The parties jointly recommend that the appropriate discipline is a public reprimand and 2 years of probation, during which respondent's books and records will be available for the Director's review.  Accordingly, that is what the Minnesota Supreme Court ordered.

2. A14-1589, In re Petition for Disciplinary Action against Richard Lee Swanson, a Minnesota Attorney, Registration No. 173423.

The Director of the Office of Lawyers Professional Responsibility has filed a petition for disciplinary action alleging that respondent Richard Lee Swanson committed professional misconduct warranting public discipline, namely: with respect to four client matters, failing to adequately communicate with clients, failing to diligently pursue client
cases, failing to appear for hearings, failing to obtain the consent of one client to the involvement of substitute counsel, making a false statement to one client, failing to properly refund the unearned portion of clients' retainers, and failing to provide a copy of one client's file; and committing trust account violations by failing to maintain proper
trust account books and records, failing to promptly withdraw earned fees from a trust account, commingling earned fees with client funds, and failing to deposit advance attorney fees payments and an advance filing fee payment in trust, in violation of Minn. R. Prof. Conduct 1.1, 1.3, 1.4(a)(3) and (4), 1.5(b), 1.6(a), 1.15, 1.16(d), 4.1, and 8.4(b),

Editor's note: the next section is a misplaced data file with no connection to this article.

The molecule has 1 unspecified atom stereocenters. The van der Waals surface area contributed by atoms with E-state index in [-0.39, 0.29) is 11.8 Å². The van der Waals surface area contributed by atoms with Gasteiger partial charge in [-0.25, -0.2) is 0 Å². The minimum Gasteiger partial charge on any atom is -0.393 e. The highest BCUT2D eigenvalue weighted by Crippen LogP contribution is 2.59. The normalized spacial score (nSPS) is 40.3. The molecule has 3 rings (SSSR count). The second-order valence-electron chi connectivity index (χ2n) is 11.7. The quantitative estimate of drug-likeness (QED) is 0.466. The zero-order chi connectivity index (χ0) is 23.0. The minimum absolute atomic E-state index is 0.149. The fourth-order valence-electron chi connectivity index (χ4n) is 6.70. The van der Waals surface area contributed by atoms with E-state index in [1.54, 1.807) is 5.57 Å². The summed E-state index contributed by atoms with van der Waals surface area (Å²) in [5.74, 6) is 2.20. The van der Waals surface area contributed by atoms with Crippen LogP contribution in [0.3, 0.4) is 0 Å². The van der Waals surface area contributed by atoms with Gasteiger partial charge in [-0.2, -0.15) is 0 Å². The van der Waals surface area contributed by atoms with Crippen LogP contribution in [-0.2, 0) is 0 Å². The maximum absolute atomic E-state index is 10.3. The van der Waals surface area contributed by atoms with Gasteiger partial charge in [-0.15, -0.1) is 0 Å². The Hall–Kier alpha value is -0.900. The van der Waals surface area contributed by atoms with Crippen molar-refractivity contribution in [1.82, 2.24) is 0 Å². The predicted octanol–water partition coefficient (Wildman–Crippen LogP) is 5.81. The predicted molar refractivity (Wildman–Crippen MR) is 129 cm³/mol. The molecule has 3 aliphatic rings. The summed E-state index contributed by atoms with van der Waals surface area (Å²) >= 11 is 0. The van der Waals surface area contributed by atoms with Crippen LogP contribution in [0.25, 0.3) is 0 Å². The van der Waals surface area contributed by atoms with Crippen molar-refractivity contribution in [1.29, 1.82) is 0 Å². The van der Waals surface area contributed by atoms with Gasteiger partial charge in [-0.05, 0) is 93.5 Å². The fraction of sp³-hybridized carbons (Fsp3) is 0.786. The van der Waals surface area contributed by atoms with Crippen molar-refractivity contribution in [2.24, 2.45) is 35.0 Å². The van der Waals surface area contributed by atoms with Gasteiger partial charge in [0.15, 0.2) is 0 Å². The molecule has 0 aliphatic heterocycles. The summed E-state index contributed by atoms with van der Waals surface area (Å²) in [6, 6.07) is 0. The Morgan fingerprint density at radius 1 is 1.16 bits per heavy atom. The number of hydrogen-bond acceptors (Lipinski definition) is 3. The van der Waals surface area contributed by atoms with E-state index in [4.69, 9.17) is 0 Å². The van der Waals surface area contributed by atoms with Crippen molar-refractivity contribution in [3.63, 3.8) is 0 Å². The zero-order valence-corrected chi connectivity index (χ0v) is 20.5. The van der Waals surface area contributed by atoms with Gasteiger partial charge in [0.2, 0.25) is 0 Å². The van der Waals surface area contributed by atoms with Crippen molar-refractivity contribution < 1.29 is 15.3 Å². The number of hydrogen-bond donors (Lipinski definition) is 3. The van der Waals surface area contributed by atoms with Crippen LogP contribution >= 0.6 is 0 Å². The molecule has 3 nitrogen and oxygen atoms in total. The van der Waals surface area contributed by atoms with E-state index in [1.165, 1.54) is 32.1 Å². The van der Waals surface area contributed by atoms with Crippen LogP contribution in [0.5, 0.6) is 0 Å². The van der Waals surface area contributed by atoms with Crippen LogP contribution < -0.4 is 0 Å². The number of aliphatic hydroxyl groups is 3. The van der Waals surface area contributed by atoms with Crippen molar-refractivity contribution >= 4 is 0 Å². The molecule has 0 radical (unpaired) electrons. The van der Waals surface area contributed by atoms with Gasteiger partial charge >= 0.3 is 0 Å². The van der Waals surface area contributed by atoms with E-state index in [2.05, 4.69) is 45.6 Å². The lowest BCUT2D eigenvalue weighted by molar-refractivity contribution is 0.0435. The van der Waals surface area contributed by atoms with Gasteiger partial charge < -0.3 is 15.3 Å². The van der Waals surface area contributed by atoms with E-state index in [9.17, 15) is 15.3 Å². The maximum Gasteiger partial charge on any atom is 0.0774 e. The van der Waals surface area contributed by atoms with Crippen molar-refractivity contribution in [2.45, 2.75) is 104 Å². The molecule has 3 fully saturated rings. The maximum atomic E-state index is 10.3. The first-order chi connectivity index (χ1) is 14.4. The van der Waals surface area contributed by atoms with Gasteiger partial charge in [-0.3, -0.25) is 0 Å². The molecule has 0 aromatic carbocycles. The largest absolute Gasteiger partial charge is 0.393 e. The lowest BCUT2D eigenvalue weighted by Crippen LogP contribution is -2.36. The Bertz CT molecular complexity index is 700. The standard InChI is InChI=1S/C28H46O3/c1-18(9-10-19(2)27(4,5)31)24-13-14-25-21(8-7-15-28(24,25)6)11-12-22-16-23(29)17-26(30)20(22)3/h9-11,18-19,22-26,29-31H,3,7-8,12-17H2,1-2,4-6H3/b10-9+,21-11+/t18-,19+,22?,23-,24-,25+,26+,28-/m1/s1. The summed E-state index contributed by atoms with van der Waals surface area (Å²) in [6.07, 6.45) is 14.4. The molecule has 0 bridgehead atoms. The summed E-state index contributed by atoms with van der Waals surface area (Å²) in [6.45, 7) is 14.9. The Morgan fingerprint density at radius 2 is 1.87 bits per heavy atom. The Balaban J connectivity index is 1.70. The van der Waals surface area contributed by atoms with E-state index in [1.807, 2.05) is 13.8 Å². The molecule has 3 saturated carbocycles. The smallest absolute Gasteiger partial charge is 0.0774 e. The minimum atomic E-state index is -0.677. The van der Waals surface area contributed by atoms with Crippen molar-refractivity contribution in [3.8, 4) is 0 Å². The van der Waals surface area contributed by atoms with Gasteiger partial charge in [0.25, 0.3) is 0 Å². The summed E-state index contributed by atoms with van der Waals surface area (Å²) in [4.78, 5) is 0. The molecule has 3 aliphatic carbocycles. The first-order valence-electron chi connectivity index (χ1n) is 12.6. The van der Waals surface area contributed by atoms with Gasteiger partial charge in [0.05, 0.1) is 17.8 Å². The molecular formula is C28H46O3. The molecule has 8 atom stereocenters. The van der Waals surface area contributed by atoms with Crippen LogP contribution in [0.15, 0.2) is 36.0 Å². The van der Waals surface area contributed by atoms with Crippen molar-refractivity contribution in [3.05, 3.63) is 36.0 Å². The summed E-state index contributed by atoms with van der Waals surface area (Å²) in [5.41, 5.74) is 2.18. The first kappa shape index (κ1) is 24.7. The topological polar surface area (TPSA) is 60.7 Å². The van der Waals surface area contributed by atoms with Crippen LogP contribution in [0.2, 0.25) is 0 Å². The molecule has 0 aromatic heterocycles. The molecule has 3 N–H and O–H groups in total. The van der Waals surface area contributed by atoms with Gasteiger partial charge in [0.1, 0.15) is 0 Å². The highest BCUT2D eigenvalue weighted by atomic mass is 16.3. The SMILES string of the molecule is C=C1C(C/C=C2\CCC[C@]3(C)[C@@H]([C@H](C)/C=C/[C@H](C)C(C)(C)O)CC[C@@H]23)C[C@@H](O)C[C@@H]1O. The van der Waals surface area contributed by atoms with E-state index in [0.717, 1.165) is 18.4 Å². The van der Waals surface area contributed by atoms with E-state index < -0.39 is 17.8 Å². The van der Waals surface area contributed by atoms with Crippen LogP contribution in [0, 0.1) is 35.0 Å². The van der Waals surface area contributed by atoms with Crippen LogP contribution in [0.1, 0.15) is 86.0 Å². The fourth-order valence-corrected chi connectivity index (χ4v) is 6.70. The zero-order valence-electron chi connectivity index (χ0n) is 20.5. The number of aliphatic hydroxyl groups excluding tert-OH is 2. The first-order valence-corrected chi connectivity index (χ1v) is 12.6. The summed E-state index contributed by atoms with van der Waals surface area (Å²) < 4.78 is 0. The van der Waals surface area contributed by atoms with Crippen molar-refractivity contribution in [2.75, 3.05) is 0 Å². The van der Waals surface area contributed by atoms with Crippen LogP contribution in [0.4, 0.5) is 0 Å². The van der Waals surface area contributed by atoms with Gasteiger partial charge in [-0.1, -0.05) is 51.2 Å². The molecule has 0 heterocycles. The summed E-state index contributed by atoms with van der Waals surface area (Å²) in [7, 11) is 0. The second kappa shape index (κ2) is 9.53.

(c), and (d).

The parties jointly recommend that the appropriate discipline is a 90-day suspension and 2 years of supervised probation. In their stipulation, the parties indicate that respondent presented evidence of several mitigating factors to the Director.  Accordingly, that is what the Minnesota Supreme Court ordered.

3. A14-2158, In re Petition for Disciplinary Action against Shannon M. Fitzpatrick, a Minnesota Attorney, Registration No. 345349.

By order filed on February 12, 2015, we suspended respondent Shannon M. Fitzpatrick from the practice of law for a minimum of 30 days, effective from the date of the filing of the order. Respondent has filed an affidavit seeking reinstatement in which she states that she has fully complied with the terms of the suspension order, except for
successful completion of the professional responsibility portion of the state bar examination. The Director of the Office of Lawyers Professional Responsibility does not oppose the request.  Accordingly, the Minnesota Supreme Court conditionally reinstated Respondent Fitzpatrick to the practice of law in the State of Minnesota, subject to her successful completion of the professional responsibility portion of the state bar examination, and is placed on
disciplinary probation for 2 years.

Tim represents attorneys facing professional discipline, and consults with attorneys about whether a particular situation or proposed course of conduct implicates the Rules of Professional Conduct.  When faced with a situation that may implicate the Rules of Professional Conduct, Tim always recommends that an attorney seek an advisory opinion from the Office of Lawyers Professional Responsibility. 

WARNING: The information contained in this blog post does not constitute legal advice and may not be applicable to your situation.  Reading this blog post does not create an attorney-client relationship between you and Baland Law Office, P.L.L.C.  Also, Tim is licensed only in state and federal courts in Minnesota.  As such, any information provided in this blog post pertains only to those jurisdictions.  Further, you should always discuss your situation with an attorney before taking any action based on what you may read in this blog.  To that end, please call (763) 450-9494 to set up an appointment to discuss your situation.